A Potential Alternative In vivo Circuit for Light Detection
With the ability to respond to light ex vivo, melanopsin-expressing TG neurons were tested for the potential to detect light in vivo. To differentiate light responses of TG neurons from ipRGCs, mice with severe bilateral optic nerve crush (ONC) or sham operated (sham) were tested 1 month after surgery when the majority of RGCs have degenerated (Perez de Sevilla Muller et al., 2014). In mice, consequences of optic nerve transection include transecting multiple trigeminal nerves in and near the meningeal sheath and transecting the ophthalmic artery that results in loss of trigeminal innervation and retinal blood flow, and ultimately retinal death and significant inflammation (Levkovitch-Verbin, 2004). To spare damage to the trigeminal nerves, we performed ONC. Since mice with optic nerve damage or lacking ipRGCs have deficits in pupil constriction, all light aversion experiments were performed in mice with pharmacologically fully dilated pupils. ONC mice exhibited no light aversion to 1000 Lux illumination, acting “blind” as expected (Figure 4A). To test light-dependent behavioral responses in a pathophysiological condition, nitroglycerin (NTG) injection was used as a model of migraine. In addition to sensitizing the trigeminal ganglia, NTG causes immediate vasodilation, but 1 h after injection, vascular caliber has returned to pre-injection levels while pain and trigeminal responses are amplified (Olesen et al., 1994; Tassorelli et al., 2005; Schoonman et al., 2008; Pradhan et al., 2014). ONC mice exhibited strong light aversion 60 min after nitroglycerin (NTG; Figure 4A). By contrast, light aversion was significantly reduced, showing no difference pre- and post-injection in OPN4dta/dta mice lacking melanopsin-expressing neurons with the same severe bilateral ONC (Figure 4B). Sham for both wild type and OPN4dta/dta mice showed enhanced light aversion with NTG (Figures 4A,B).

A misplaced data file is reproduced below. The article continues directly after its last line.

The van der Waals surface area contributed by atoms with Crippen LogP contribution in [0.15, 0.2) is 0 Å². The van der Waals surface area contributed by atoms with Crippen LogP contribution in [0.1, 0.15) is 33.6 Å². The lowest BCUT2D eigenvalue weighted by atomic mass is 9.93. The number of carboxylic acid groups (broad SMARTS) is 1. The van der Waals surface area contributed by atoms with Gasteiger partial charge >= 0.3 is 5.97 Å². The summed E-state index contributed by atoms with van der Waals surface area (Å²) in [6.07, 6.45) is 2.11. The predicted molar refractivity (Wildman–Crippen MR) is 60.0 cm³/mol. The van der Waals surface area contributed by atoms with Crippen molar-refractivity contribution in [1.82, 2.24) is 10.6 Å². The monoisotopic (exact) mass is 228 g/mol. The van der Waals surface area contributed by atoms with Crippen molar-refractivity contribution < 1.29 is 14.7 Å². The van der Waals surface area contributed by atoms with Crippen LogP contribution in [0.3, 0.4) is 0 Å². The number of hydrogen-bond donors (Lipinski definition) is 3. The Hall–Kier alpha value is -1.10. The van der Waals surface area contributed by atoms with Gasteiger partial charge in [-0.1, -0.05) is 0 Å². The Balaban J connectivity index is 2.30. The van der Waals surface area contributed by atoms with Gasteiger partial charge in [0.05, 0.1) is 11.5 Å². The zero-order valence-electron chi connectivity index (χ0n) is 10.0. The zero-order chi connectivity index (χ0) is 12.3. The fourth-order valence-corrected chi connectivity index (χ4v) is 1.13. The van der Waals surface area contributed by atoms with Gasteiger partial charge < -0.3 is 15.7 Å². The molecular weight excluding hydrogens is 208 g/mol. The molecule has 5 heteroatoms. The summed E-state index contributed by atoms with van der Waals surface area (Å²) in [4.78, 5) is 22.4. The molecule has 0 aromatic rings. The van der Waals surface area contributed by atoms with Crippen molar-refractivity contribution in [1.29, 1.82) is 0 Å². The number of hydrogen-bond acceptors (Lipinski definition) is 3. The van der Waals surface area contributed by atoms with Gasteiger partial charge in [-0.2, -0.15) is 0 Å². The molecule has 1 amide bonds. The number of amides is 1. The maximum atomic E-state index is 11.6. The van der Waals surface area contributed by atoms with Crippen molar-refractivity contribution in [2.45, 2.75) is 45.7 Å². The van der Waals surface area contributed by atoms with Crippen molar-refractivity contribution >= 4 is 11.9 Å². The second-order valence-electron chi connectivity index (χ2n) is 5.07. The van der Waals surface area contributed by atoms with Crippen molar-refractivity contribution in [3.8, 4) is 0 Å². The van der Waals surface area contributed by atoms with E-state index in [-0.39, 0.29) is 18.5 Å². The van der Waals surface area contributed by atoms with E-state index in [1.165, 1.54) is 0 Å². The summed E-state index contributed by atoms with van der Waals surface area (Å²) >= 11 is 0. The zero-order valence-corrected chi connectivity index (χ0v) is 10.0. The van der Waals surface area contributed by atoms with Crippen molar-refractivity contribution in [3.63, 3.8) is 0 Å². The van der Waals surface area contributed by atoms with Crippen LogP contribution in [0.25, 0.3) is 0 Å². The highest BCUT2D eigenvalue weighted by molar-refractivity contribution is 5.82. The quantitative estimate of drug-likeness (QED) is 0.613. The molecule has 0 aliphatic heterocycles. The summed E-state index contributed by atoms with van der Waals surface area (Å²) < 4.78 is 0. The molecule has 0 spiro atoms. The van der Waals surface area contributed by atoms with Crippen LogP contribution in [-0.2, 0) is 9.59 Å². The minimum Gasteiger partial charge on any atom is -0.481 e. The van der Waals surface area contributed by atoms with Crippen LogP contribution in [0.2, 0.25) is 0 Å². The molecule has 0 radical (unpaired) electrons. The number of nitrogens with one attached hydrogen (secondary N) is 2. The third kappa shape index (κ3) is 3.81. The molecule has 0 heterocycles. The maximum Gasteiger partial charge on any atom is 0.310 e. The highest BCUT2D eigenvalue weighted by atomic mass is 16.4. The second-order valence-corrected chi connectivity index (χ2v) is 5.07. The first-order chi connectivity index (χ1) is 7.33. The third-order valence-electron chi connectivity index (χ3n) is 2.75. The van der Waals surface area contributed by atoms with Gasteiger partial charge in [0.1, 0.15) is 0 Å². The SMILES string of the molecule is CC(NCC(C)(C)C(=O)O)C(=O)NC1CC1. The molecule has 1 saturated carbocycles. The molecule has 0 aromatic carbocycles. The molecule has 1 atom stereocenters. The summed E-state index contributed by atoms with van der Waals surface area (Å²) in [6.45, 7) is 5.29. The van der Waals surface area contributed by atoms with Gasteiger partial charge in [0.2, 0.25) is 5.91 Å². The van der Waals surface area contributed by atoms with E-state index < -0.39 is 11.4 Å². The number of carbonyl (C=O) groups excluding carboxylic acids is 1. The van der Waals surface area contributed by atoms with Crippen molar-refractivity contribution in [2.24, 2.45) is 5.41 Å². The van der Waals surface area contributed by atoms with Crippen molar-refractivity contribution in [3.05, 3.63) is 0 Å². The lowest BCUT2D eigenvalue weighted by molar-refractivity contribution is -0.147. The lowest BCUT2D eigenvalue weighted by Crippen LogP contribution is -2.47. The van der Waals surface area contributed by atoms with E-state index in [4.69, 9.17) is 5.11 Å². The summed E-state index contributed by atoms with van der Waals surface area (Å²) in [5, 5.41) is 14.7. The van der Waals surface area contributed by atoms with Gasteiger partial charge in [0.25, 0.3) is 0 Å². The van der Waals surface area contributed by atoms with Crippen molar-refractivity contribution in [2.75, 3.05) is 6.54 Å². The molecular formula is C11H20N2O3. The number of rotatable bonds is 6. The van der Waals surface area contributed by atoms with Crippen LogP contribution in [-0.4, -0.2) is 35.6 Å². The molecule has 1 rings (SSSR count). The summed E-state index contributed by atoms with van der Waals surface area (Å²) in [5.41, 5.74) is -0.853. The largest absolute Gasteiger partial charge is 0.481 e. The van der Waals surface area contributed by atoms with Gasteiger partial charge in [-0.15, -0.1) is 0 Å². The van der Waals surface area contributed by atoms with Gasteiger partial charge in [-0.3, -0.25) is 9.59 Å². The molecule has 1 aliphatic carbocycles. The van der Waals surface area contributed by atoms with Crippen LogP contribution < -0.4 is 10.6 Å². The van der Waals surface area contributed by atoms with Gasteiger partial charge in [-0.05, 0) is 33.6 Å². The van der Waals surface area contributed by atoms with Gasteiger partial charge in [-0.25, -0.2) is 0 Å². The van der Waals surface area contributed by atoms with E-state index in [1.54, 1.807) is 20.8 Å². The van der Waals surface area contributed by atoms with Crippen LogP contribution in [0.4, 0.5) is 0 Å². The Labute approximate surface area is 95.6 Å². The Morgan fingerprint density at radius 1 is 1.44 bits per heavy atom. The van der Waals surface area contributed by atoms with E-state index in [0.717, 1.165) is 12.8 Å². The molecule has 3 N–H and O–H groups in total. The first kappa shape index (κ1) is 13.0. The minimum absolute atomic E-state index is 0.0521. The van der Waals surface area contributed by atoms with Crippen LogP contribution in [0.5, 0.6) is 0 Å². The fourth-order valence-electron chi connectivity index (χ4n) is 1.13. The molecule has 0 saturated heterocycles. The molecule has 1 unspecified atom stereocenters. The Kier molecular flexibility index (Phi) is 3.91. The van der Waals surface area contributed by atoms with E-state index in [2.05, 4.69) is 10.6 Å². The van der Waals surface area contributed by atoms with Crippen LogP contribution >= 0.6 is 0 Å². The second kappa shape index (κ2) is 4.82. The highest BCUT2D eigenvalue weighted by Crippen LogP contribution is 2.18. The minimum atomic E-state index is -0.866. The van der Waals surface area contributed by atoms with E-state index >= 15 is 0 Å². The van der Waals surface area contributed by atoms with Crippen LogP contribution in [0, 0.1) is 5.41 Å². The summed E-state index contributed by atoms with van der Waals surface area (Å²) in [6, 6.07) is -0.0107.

Figure 4. Latent light detection after ONC is revealed by administration of NTG. Light aversion was tested pre-injection (white) and post-injection (black) of 10 mg/kg NTG. (A) OPN4+/+ wild type mice with sham surgery (n = 8, T14 = 3.3, p = 0.005) and ONC (n = 8, T14 = 2.8, p = 0.01) show increased light aversion with NTG. (B) OPN4dta/dta mice with sham surgery (n = 8, T14 = 3.8, p = 0.002) show increased light aversion with NTG whereas OPN4dta/dta mice with ONC (n = 8, T14 = 0.5, p = 0.6) show no increase in light aversion. Data are represented as mean ± SEM, Students t-test and p-values are given. * p < 0.05.
NTG increased light aversion in wild type mice, OPN4dta/dta mice, and PDE6βrd1/rd1 mice with degeneration of rod and cone photoreceptors, but no increase in light aversion was observed after NTG injection in the double mutant OPN4dta/dta;PDEβ βrd1/rd1 mice (Figures 5A,B). Light aversion is not affected by vehicle injection in any group except wild type mice with sham surgery, most likely a non-specific effect (Figures 5C–F). Nitric oxide donors similar to NTG increase retinal responses to light during drug application but the duration is unknown (Vielma et al., 2010). Illumination-response curves for full field electroretinography (ERG) performed 60 min post-injection (10 mg/kg NTG) in wild type mice show a-wave and b-wave maximal responses and sensitivity are the same as vehicle-injected controls (Table 1).